Spontaneous hepatic hemorrhage: A single institution's 16-year experience

Armando Rosales, Florencia Que

Research output: Contribution to journalArticlepeer-review

8 Scopus citations

Abstract

Spontaneous hemorrhage from hepatic tumors is an uncommon but serious complication. Recently, interventional radiologic (IR) techniques are being used increasingly in the management of these patients. We report our 16-year experience in managing spontaneous hemorrhage from liver tumors. Twenty-six consecutive patients were diagnosed with spontaneous liver hemorrhage between 1995 and 2011. Initial management was operative in eight, IR in six, and supportive in 12 patients. Of those managed operatively, five were segmentectomies; one hemihepatectomy; one wedge resection; and one packing who later died from coagulopathy. In the IR patients, seven had an angiographic embolization; two required reembolization; one underwent resection of a hepatic adenoma 21 days after angiographic embolization. The malignant lesions included hepatocellular carcinoma (n = 6), angiosarcoma (n = 1), metastatic squamous cell carcinoma (n = 1), metastatic leiomyosarcoma (n = 1), nonsquamous cell carcinoma (n = 1), or metastatic angiosarcoma (n = 1). Benign diseases included hepatic adenoma (n = 5), end-stage liver disease (n = 1), and polycystic liver (n = 1). Spontaneous hemorrhage from the liver occurs evenly from benign or malignant causes, one-third of which are primary liver disease. If the patients presents emergently, angiographic embolization may control the bleeding and allow for elective resection once the sequelae of bleeding have resolved.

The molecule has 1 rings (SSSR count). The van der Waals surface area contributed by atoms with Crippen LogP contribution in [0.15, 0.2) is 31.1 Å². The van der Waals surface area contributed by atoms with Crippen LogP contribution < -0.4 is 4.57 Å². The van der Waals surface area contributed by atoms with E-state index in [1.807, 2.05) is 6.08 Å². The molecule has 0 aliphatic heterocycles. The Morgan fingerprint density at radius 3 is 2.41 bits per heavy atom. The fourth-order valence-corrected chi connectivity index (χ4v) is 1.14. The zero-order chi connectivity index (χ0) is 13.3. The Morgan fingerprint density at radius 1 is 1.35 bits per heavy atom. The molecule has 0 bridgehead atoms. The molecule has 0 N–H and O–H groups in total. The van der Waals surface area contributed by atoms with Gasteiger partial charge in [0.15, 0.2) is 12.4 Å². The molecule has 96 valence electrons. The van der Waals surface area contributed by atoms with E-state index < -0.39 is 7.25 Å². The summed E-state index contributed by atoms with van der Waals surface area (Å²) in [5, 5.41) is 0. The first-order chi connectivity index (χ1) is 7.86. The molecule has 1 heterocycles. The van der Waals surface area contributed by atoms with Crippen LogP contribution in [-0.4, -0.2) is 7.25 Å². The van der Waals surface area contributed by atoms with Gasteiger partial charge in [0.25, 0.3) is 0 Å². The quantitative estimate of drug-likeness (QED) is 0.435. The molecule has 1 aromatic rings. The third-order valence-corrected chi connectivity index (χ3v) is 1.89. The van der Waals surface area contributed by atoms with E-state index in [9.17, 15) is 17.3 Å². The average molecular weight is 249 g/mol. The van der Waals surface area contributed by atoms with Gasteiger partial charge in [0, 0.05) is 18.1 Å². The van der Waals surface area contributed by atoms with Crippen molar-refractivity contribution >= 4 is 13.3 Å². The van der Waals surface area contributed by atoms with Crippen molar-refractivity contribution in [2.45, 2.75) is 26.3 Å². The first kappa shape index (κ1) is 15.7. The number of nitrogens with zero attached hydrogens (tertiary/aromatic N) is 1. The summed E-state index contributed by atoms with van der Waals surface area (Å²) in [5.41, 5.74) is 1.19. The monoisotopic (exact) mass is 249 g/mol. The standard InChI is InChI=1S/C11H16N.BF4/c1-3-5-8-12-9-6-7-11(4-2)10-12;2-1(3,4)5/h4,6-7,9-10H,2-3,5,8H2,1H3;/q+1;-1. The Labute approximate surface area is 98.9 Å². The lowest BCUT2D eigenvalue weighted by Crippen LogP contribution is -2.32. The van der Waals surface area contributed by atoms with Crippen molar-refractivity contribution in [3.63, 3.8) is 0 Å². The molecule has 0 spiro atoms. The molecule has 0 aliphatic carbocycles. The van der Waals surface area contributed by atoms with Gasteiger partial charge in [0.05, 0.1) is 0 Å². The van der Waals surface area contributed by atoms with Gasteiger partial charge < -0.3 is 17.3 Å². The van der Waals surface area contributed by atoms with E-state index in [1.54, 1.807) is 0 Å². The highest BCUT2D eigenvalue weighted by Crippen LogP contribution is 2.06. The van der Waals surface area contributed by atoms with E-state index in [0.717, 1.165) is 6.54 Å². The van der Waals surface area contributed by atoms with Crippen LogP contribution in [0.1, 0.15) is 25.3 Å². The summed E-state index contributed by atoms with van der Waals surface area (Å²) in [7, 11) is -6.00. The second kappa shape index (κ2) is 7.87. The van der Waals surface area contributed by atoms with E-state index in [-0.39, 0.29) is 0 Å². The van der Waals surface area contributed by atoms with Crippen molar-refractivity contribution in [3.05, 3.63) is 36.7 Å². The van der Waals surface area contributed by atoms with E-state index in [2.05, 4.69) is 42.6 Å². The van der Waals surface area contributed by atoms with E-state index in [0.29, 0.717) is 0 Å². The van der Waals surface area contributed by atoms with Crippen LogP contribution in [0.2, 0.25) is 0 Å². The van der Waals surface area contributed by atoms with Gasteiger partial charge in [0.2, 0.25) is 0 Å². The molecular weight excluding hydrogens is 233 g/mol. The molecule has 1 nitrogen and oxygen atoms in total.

Original languageEnglish (US)
Pages (from-to)1117-1120
Number of pages4
JournalAmerican Surgeon
Volume82
Issue number11
StatePublished - Nov 1 2016

ASJC Scopus subject areas

  • Surgery

Fingerprint Dive into the research topics of 'Spontaneous hepatic hemorrhage: A single institution's 16-year experience'. Together they form a unique fingerprint.

Cite this